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Large papillary fibroelastoma of right atrium, an unusual case of respiratory distress in a young man



Papillary fibroelastomas are rare but benign cardiac tumour that are often found on cardiac valvular surfaces. Their clinical manifestations ranging from clinically asymptomatic to substantial complications that are usually secondary to systemic embolism. Multiple theories have been proposed to explain the pathophysiology of its formation.

Case presentation

We reported a rare case of large papillary fibroelastoma in the right atrium of a young gentleman which was complicated with pulmonary embolism. Transthoracic echocardiography identified a large pedunculated mass measuring 3.4cmX3.4cmX2cm in right atrium with stalk attached to interatrial septum. The intracardiac mass was resected surgically, which revealed papillary fibroelastoma in histology examination.


Differential diagnosis of intracardiac masses requires clinical information, laboratory tests and imaging modalities including echocardiography. Incidentally discovered papillary fibroelastomas are treated on the basis of their sizes, site, mobility and potential embolic complications. Due to the embolic risk inherent to intraacardiac masses, surgical resection represents an effective curative protocol in treating both symptomatic and asymptomatic right sided and left sided papillary fibroelastomas, with excellent long term postoperative prognosis.

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Cardiac neoplasms are rare compared to other cardiac diseases and tumours of other organs. Most cardiac tumours are benign, and papillary fibroelastoma is the second most common benign cardiac tumour after myxoma, which only accounts for < 10% of all cardiac tumours [1]. This tumour predominantly located on valvular structures. The clinical presentation of papillary fibroelastoma varies from asymptomatic to severe embolic complications.

Case report

A 27 years-old gentleman with type 1 diabetes mellitus and renal failure secondary to diabetic kidney disease requiring regular haemodialysis via indwelling right internal jugular catheter was admitted for community acquired pneumonia. Clinically, he was febrile but remained comfortable without respiratory distress, and his conditions improved with intravenous antibiotics. He has had multiple episodes of central venous catheter insertion via internal jugular veins while scheduling for arteriovenous fistula procedure. On day 4 of admission, however, he developed respiratory distress with type 1 respiratory failure. A computed tomography pulmonary artery scan revealed distal pulmonary embolism in segmental arteries of right lung, and a soft tissue density mass measuring 3.4cmX3.4cmX2cm within the right atrium. An urgent trans-thoracic echocardiography showed a 3.1cmX3.7 cm pedunculated mass in the right atrium, with the stalk attached to interatrial septum (Fig. 1). The hyperechoic mass appeared to be mobile and round, with stipple in texture and a well demarcated border, features typical of papillary fibroelastoma. His conditions improved after commencement of intravenous heparin therapy. Surgical resection of the intracardiac mass was performed, which revealed a soft, gelatinous mass with flower-like appearance measuring 4x6cm, with a stalk attached to the junction of coronary sinus and interatrial wall (Fig. 2). The tumour was resected completely with the interatrial wall preserved, and histopathological examination revealed typical papillary fibroelastoma (Figs. 3 and 4). The patient’s postoperative recovery was uneventful. Follow-up trans-thoracic echocardiography at 3 months and 1 year did not demonstrate tumour recurrence.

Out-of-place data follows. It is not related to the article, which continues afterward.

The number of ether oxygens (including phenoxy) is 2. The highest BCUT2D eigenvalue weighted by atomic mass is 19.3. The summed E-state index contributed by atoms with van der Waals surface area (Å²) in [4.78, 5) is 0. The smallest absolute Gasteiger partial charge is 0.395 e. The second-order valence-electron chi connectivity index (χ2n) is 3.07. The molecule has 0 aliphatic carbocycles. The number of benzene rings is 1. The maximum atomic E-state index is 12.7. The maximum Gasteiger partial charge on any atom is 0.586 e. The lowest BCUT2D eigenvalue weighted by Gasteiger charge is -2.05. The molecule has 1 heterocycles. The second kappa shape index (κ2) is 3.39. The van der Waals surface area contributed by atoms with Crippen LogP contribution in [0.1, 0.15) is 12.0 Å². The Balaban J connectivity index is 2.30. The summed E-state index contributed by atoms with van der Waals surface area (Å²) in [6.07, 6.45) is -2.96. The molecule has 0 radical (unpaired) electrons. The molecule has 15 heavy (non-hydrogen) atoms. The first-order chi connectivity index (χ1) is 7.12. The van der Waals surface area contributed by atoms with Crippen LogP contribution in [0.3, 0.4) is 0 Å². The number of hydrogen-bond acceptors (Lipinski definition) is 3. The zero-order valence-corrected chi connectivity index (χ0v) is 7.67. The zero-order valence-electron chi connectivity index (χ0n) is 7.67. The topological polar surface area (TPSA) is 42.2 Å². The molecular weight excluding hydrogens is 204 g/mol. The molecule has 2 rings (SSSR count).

Fig. 1
figure 1

Echogenicity mass (arrow) in right atrium attached by a stalk to interatrial septum

Fig. 2
figure 2

Part of the resected specimen revealed a soft gelatinous mass with flower-like appearance

Fig. 3
figure 3

Section shows some viable delicate branching papillary fronds, H&E, X40 magnification

Fig. 4
figure 4

Higher magnification shows these papillary fronds, consisting central avascular core, containing variable amount of collagenous and elastic tissues, surrounded by a single layer of benign endothelial cells (arrow), H&E, X200 magnification


Cardiac papillary fibroelastoma usually occurs sporadically, and it commonly affects 4th to 8th decades of life [1]. The location of tumour typically has a high propensity towards the valvular surface, although it can appear anywhere on any endothelial surfaces, predominantly the left ventricle [1]. In this case, however, papillary fibroelastoma was found at the right atrium without any valvular involvement, a relatively uncommon site for the tumour. The pathogenesis of papillary fibroelastoma remains uncertain. Recently, various reports have described papillary fibroelastoma as neoplasm, hamartoma, organizing thrombi, post-traumatic tumour, and even chronic virus endocarditis [2,3,4] The microthrombus theory is one of the most commonly recognized explanation which describes the ‘Lambl’s excrescences’, that they originated as small thrombi and later coalesce at the site of endothelial damage [2]. Similarly, our patient has had history of multiple central venous catheter insertion. Endothelial erosions produced by continuous micro-movement of the indwelling catheter with the deposition of fibrin on the thrombogenic catheter surface triggers the development of mural thrombi in right atrium, which serve as nidus for progression of microthrombi and subsequently coalesce into fibroelastoma in this young patient.